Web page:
On April 22, 2019 I posted a piece about a prominent attorney who had confessed to having paid $75,000 to have his daughter’s ACT test “corrected” before submission to the ACT. He had “employed” the services of Rick Singer to have the test score rigged. As you will recall William Rick Singer is the man behind what became the Varsity Blues college admissions scandal.

Having written about the attorney, Gordon Caplan, I feel obligated to provide an update following the decision of New York’s Appellate Division to suspend Mr. Caplan from practicing law for two years. This closes the legal proceedings for the former co-chairman of Willkie Farr & Gallagher, a major international law firm in New York City.

In my prior post, “The Immorality of It All,” I quoted Mr. Caplan’s wiretapped statement to Rick Singer – “I’m not worried about the moral issue here. I’m worried about the – if she’s caught doing that, you know, she’s finished.” In response, I wrote, “As a lawyer, as a certified college admissions advisor, as a former high school English teacher and as a former proctor for the College Board’s SAT examination, my reaction to [what Mr. Caplan had said] was multifaceted disgust.”

Today, I feel much better about Mr. Caplan. And unlike some, I believe the Appellant Division decided correctly.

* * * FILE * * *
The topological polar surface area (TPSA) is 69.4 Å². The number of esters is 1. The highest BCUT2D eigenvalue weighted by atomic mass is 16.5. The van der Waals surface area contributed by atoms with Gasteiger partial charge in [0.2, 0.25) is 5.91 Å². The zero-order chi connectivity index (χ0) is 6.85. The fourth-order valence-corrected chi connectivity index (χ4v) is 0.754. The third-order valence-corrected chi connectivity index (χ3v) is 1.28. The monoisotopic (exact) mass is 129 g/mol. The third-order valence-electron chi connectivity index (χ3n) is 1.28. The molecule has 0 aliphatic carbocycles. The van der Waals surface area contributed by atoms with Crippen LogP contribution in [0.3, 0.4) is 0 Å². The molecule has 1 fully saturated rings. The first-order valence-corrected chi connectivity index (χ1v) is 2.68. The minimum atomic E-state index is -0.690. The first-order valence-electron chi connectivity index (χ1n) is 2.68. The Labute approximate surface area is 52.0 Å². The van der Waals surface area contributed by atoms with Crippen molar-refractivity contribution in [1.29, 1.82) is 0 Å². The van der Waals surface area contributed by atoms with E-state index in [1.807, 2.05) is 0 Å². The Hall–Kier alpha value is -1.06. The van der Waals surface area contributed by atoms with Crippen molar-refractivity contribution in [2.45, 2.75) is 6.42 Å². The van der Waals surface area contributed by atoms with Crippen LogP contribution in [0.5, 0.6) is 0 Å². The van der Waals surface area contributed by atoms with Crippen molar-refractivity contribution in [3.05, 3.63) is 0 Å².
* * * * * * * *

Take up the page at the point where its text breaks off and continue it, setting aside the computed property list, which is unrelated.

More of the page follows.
Following his guilty plea in May, 2019, U.S. District Judge Indira Talwani sentenced him to one month in federal prison, one year of supervised release (parole), 250 hours of community service and ordered him to pay a $50,000 fine. This, together with the loss of his position at his law firm, the personal and public embarrassment he suffered and the legal bills incurred, comprise a very significant consequence for his actions.

Just before his sentencing, Mr. Caplan told Judge Talwani, “I disregarded the values I’ve had throughout my life.” He continued, “I failed. I failed my daughter. I failed my wife. I failed my parents. I failed my colleagues. And I failed the profession that I love.” He added, “This was not a victimless crime. The real victims of this crime were the kids and parents who play by the rules.”

By all accounts, Gordon Caplan was a much better man than the man who employed Rick Singer. And by all accounts, he is chastened and become, again, the better man he was before the Varsity Blues scandal.

Note: Two days ago Netflix released Operation Varsity Blues: The College Admissions Scandal, a documentary about the bribery scandal from 2019.

Lee Bierer, a nationally syndicated columnist and independent college counselor, apparently had access to a preview of the film and wrote in her column,

It’s a powerful film that shows the ugly underbelly of what happened to the college admissions process. It features reporters, independent educational consultants and the sailing coach from Stanford who pleaded guilty. Since William “Rick” Singer, the kingpin coordinator of the bribery scandal, agreed to plead guilty and share information with law enforcement officials, the documentary has the original taped conversations between Singer and his unknowing clients.

In our next post, we will tell of a much more important college admissions scandal – one that threatens our national security.


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